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Reform Scotland News: 9 June 2014

All newspaper references refer to Scottish editions. Where there is a link to a newspaper’s website, the relevant page reference is highlighted and underlined.

In addition to the newspaper stories outlined below, further news coverage can be found online at BBC News Scotland, STV News and Sky News

 

Politics

Further devolution: The Liberal Democrats, the Conservatives and Labour are reportedly on the brink of an unprecedented joint pledge to guarantee more powers to the Scottish Parliament if voters reject independence. (Herald page 1, Times page1, Telegraph page 7, Courier page 17)

Alex Salmond has dismissed the prospect of further devolution, saying that it is “foolish” to trust the promises of other parties who are under pressure, and that the only way of guaranteeing more powers for Scotland is through independence. (Scotsman page 1)

Former Scottish Conservative chairman Peter Duncan comments on the proposed agreement between the unionist parties. (Sunday Times page 4)

Peter Duncan comments on Ruth Davidson in the Sunday Times and says that this time, unlike in the 70s, a female Conservative leader has actually got it right when it comes to further devolution.

 

Andy Murray: Andy Murray has criticised Alex Salmond’s waving of the Scottish flag at his Wimbledon victory last year. He also highlighted the fact that he has been playing for Great Britain for 16 years .(Times page 2, Herald page 3, Scotsman page 3, Telegraph page 1, Daily Express page 9, Daily Record page 2, Sunday Times page 1, Sun page 7, Press and journal page13, Courier page 3)

Gilliam Bowditch comments in the Sunday Times on whether the sporting success of Scottish athletes like Andy Murray can actually encourage people to vote Yes in the referendum.

 

Independence debate: The United States have warned the SNP that independence could result in Scotland’s membership of NATO being vetoed. The head of influential defence think tank the Royal United Services Institute has said that there was “zero chance” of Scotland joining NATO if the SNP removed the UK’s nuclear weapons from Scottish waters as they have promised. (Sunday Times page 1)

Figures from the latest British Social Attitudes Survey have revealed that a large majority of people in England want Scotland to remain in the UK, with only 1 in 5 people south of the border supporting Scottish Independence. (Herald page 6, Daily Mail page 7, Sunday Times page 5, Press and Journal page 12, Courier page 14)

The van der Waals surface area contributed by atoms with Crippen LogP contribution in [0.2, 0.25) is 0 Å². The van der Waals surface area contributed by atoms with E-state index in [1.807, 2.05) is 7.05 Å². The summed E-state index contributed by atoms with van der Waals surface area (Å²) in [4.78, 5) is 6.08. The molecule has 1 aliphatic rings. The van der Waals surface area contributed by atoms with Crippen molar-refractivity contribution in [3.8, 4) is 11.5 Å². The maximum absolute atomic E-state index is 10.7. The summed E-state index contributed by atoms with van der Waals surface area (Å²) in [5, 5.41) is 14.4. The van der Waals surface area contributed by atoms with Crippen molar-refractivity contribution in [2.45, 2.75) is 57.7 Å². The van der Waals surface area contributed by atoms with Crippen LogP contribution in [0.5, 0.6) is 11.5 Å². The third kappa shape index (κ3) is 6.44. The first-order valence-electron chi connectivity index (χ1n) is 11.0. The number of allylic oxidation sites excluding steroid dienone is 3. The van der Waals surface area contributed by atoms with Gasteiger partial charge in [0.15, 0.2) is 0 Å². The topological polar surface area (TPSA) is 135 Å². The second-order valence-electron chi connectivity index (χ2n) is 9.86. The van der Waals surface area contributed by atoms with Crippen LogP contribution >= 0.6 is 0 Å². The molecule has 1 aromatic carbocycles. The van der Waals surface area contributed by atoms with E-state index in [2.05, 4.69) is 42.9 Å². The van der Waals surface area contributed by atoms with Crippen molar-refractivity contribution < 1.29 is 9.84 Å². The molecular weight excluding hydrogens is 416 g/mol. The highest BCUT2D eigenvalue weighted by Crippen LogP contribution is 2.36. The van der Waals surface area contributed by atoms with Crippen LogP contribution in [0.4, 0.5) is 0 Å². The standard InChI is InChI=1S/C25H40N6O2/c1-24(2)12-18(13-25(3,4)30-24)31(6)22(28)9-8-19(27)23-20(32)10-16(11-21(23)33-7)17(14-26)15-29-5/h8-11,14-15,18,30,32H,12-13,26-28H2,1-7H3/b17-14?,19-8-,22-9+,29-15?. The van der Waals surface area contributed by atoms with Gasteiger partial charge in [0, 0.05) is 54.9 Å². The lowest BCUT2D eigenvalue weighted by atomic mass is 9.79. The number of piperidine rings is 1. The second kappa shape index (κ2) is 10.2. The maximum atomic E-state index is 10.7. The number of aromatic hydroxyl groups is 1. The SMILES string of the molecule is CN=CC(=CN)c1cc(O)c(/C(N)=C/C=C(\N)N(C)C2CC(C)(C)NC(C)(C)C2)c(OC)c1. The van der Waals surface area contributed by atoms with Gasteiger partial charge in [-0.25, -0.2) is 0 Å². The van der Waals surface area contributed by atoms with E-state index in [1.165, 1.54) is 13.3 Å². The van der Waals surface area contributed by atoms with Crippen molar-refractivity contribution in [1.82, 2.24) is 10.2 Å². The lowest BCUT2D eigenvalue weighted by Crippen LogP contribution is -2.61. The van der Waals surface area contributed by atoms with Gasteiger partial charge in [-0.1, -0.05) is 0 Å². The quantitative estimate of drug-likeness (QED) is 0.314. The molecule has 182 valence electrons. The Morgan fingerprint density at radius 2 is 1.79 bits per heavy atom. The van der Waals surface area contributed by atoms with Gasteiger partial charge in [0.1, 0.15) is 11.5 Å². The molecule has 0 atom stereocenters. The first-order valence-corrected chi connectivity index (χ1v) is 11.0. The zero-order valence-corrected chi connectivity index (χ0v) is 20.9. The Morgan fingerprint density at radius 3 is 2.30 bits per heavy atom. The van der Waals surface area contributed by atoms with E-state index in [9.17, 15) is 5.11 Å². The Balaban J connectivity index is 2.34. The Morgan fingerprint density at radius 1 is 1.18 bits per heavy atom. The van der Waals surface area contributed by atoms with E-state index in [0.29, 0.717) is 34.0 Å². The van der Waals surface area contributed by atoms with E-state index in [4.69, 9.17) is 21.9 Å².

Alex Salmond has dismissed Barack Obama’s appeal for Scotland to remain in the UK as a ‘stunt’ orchestrated by David Cameron. (Daily Express page 2, Sun page 6)

Former Defence Secretary John Reid has been criticised by Yes campaigners for using the D-Day commemoration events in order to gain No votes. (Daily Express page 2, Sunday Times page 4, Sun page 7)

Taggart actor Alex Norton has encouraged people to ignore “unionist scaremongering” and to support Scottish independence. (Sunday Times page 5)

In the Sunday Herald, Iain MacWhirter wonders how Better Together can still be ahead in the polls despite being “dismal, negative and with no poetry”.

Ian Blackford comments in the Sunday Times on how a Yes vote might ensure more economic growth in Scotland.

Euan McColm comments in Scotland on Sunday that voters’ sense of identity will be a key factor in the referendum battle, because, realistically, Scotland is no longer being held back by Westminster in any tangible way.

David Torrance comments in the Herald that positive campaigning must be tempered with realism, and that despite the talents of Alex Salmond, his uttering of the words” yes we can” sounded a little desperate.

Mure Dickie comments in the Financial Times on how Scottish independence would have far-reaching implications for the future of the Monarchy north of the border.

Ian Dey comments in the Sunday Times on the effectiveness of emotional warfare in the independence referendum.